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Photo of a 'bug hotel' that's very large and called 'bug ben'...

Do you have a hog in your hedge? 


With 2nd - 8th May being Hedgehog Awareness week it seemed fitting to shine a light on these garden friendly hoggies. Because hedgehogs are only active at night you might not know if you have one visiting your garden but if your hostas don't resemble lace petticoats there's a high chance that you do. Or you have a resident toad. (Incidentally, if you do see a hedgehog pottering about during the day, phone your local vet or wildlife animal hospital for advice. It's not normal behaviour and it may need help. And for those of you close to the Buckinghamshire border you might be interested to know that Tiggywinkles (their website says they are the world's busiest wildlife hospital!) is in Haddenham). 


Hedgehogs will eat almost anything, including slugs and snails so if you want beautiful hostas or prize-winning lettuces, you want a hedgehog. Or a toad. Hedgehogs roam between 2-3km every night so if you think you might have one passing through there are a few things you can do to encourage it to hang around. To return briefly to the Destroyer of All Things Green and Leafy (the slug) if you have any feelings at all towards the wildlife that shares your garden you either need to learn to live with the slimy menaces and their munchy faces, or take the multi-pronged approach of beer traps, cat litter, coffee grinds, copper tape, and physical removal. DO NOT USE SLUG PELLETS. Just don't. Ever. Yes, you'll kill the slugs but you'll also kill anything that eats the poisoned slug. Don't do that. It's not nice. Honestly killing the slugs isn't exactly nice either and that's why there are ways to deter them and point them in another direction, away from your lovely hostas and lettuces.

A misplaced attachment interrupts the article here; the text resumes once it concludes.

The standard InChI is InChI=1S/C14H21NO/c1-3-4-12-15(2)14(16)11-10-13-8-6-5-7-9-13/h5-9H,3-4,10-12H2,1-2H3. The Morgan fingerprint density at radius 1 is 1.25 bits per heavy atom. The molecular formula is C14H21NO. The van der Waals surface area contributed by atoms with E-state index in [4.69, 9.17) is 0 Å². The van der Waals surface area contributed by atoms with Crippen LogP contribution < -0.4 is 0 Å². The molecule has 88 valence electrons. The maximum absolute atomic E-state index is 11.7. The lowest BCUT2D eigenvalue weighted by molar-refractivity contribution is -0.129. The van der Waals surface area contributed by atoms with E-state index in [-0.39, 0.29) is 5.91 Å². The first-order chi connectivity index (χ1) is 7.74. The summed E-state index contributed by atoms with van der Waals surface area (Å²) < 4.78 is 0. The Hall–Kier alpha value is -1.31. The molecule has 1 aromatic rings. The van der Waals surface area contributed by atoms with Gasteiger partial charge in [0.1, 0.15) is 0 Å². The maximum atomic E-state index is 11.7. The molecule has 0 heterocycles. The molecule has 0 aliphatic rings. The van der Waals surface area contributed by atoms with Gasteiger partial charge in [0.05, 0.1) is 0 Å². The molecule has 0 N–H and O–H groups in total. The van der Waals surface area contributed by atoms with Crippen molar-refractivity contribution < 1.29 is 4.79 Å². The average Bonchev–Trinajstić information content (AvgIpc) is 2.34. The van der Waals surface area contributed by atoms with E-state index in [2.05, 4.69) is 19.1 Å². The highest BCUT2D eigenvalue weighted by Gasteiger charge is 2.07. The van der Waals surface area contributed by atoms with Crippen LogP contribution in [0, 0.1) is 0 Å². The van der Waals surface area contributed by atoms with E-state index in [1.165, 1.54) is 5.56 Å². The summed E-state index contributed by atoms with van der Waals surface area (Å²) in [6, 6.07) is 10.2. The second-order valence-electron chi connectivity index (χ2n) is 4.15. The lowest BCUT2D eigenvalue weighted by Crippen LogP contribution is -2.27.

We're all agreed that hedgehogs are kinda adorable right? I mean, who doesn't love the snuffly little things, bustling around in the undergrowth, being all busy and industrious? And then there's the fact that they just snooze and snore their way through winter. Totes adorbz. So it's also kinda amazing that us humans have let them get into trouble. Back in 2018 hedgehog numbers were reported as being 50% down in less than 20 years and last year they were put on the Red List of Britain's mammals. Despite being a native species to the UK, and beloved by many, they are at risk; and it's largely due to habitat loss and restrictions which is where creating a hedgehog-friendly garden can really help.